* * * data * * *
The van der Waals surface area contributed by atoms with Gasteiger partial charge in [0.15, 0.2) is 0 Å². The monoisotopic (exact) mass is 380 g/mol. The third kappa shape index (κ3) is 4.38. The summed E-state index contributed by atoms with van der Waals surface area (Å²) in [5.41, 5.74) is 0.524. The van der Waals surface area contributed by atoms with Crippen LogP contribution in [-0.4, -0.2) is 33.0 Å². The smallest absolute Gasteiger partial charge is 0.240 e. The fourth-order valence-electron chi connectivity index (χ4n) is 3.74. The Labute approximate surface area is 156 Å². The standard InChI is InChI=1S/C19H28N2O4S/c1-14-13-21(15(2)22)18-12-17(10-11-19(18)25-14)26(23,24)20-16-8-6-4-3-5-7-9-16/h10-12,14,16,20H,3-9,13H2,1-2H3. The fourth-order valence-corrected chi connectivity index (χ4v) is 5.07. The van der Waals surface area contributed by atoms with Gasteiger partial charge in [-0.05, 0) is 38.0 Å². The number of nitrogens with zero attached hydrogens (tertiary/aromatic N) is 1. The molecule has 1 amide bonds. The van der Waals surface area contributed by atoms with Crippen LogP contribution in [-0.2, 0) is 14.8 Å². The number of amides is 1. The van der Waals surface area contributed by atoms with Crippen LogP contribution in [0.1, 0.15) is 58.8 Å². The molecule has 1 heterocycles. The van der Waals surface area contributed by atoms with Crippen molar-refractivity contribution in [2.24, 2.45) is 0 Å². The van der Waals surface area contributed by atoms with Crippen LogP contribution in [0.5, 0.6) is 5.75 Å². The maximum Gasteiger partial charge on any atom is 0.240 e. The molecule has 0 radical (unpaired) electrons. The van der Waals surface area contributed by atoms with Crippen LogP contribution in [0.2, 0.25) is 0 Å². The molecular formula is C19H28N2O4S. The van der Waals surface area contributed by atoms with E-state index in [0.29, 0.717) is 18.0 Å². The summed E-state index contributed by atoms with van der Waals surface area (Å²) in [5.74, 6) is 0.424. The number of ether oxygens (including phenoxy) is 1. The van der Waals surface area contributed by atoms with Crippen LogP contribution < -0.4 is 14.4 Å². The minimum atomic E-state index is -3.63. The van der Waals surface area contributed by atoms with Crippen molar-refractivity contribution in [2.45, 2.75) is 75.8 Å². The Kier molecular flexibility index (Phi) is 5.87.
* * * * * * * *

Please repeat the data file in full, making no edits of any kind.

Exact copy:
The van der Waals surface area contributed by atoms with Gasteiger partial charge in [0.15, 0.2) is 0 Å². The monoisotopic (exact) mass is 380 g/mol. The third kappa shape index (κ3) is 4.38. The summed E-state index contributed by atoms with van der Waals surface area (Å²) in [5.41, 5.74) is 0.524. The van der Waals surface area contributed by atoms with Crippen LogP contribution in [-0.4, -0.2) is 33.0 Å². The smallest absolute Gasteiger partial charge is 0.240 e. The fourth-order valence-electron chi connectivity index (χ4n) is 3.74. The Labute approximate surface area is 156 Å². The standard InChI is InChI=1S/C19H28N2O4S/c1-14-13-21(15(2)22)18-12-17(10-11-19(18)25-14)26(23,24)20-16-8-6-4-3-5-7-9-16/h10-12,14,16,20H,3-9,13H2,1-2H3. The fourth-order valence-corrected chi connectivity index (χ4v) is 5.07. The van der Waals surface area contributed by atoms with Gasteiger partial charge in [-0.05, 0) is 38.0 Å². The number of nitrogens with zero attached hydrogens (tertiary/aromatic N) is 1. The molecule has 1 amide bonds. The van der Waals surface area contributed by atoms with Crippen LogP contribution in [-0.2, 0) is 14.8 Å². The number of amides is 1. The van der Waals surface area contributed by atoms with Crippen LogP contribution in [0.1, 0.15) is 58.8 Å². The molecule has 1 heterocycles. The van der Waals surface area contributed by atoms with Crippen molar-refractivity contribution in [2.24, 2.45) is 0 Å². The van der Waals surface area contributed by atoms with Crippen LogP contribution in [0.5, 0.6) is 5.75 Å². The maximum Gasteiger partial charge on any atom is 0.240 e. The molecule has 0 radical (unpaired) electrons. The van der Waals surface area contributed by atoms with Crippen LogP contribution in [0.2, 0.25) is 0 Å². The molecular formula is C19H28N2O4S. The van der Waals surface area contributed by atoms with E-state index in [0.29, 0.717) is 18.0 Å². The summed E-state index contributed by atoms with van der Waals surface area (Å²) in [5.74, 6) is 0.424. The number of ether oxygens (including phenoxy) is 1. The van der Waals surface area contributed by atoms with Crippen LogP contribution < -0.4 is 14.4 Å². The minimum atomic E-state index is -3.63. The van der Waals surface area contributed by atoms with Crippen molar-refractivity contribution in [2.45, 2.75) is 75.8 Å². The Kier molecular flexibility index (Phi) is 5.87.